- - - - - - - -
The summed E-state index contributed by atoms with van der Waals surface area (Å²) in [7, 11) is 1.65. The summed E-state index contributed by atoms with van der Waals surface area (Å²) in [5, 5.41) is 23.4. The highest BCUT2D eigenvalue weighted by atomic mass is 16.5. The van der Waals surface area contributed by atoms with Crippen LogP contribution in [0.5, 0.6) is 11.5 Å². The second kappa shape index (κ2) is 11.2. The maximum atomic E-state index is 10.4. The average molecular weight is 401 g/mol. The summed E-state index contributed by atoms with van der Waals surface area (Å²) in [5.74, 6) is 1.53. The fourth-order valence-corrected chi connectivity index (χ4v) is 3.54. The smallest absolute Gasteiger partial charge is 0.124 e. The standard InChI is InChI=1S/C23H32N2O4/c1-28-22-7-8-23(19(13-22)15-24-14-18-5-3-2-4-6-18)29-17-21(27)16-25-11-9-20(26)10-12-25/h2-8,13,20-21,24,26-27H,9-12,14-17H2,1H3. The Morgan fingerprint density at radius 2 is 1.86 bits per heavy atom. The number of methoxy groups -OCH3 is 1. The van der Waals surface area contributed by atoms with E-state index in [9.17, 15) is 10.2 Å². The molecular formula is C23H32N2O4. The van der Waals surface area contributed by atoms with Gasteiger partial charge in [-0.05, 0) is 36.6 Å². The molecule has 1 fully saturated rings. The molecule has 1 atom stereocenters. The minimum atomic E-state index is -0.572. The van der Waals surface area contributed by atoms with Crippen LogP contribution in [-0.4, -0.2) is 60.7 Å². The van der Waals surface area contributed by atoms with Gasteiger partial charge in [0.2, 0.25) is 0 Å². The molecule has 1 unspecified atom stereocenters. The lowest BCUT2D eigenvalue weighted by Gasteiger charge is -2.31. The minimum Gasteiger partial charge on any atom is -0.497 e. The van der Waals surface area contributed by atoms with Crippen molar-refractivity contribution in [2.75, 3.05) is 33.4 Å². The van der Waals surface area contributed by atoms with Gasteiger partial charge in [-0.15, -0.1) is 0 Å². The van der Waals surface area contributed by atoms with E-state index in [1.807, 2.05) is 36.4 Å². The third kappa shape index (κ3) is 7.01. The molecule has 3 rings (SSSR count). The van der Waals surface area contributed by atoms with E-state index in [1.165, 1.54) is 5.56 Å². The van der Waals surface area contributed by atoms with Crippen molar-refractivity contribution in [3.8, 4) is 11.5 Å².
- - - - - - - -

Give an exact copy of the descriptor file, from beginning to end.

The summed E-state index contributed by atoms with van der Waals surface area (Å²) in [7, 11) is 1.65. The summed E-state index contributed by atoms with van der Waals surface area (Å²) in [5, 5.41) is 23.4. The highest BCUT2D eigenvalue weighted by atomic mass is 16.5. The van der Waals surface area contributed by atoms with Crippen LogP contribution in [0.5, 0.6) is 11.5 Å². The second kappa shape index (κ2) is 11.2. The maximum atomic E-state index is 10.4. The average molecular weight is 401 g/mol. The summed E-state index contributed by atoms with van der Waals surface area (Å²) in [5.74, 6) is 1.53. The fourth-order valence-corrected chi connectivity index (χ4v) is 3.54. The smallest absolute Gasteiger partial charge is 0.124 e. The standard InChI is InChI=1S/C23H32N2O4/c1-28-22-7-8-23(19(13-22)15-24-14-18-5-3-2-4-6-18)29-17-21(27)16-25-11-9-20(26)10-12-25/h2-8,13,20-21,24,26-27H,9-12,14-17H2,1H3. The Morgan fingerprint density at radius 2 is 1.86 bits per heavy atom. The number of methoxy groups -OCH3 is 1. The van der Waals surface area contributed by atoms with E-state index in [9.17, 15) is 10.2 Å². The molecular formula is C23H32N2O4. The van der Waals surface area contributed by atoms with Gasteiger partial charge in [-0.05, 0) is 36.6 Å². The molecule has 1 fully saturated rings. The molecule has 1 atom stereocenters. The minimum atomic E-state index is -0.572. The van der Waals surface area contributed by atoms with Crippen LogP contribution in [-0.4, -0.2) is 60.7 Å². The van der Waals surface area contributed by atoms with Gasteiger partial charge in [0.2, 0.25) is 0 Å². The molecule has 1 unspecified atom stereocenters. The lowest BCUT2D eigenvalue weighted by Gasteiger charge is -2.31. The minimum Gasteiger partial charge on any atom is -0.497 e. The van der Waals surface area contributed by atoms with Crippen molar-refractivity contribution in [2.75, 3.05) is 33.4 Å². The van der Waals surface area contributed by atoms with Gasteiger partial charge in [-0.15, -0.1) is 0 Å². The van der Waals surface area contributed by atoms with E-state index in [1.807, 2.05) is 36.4 Å². The third kappa shape index (κ3) is 7.01. The molecule has 3 rings (SSSR count). The van der Waals surface area contributed by atoms with E-state index in [1.165, 1.54) is 5.56 Å². The van der Waals surface area contributed by atoms with Crippen molar-refractivity contribution in [3.8, 4) is 11.5 Å².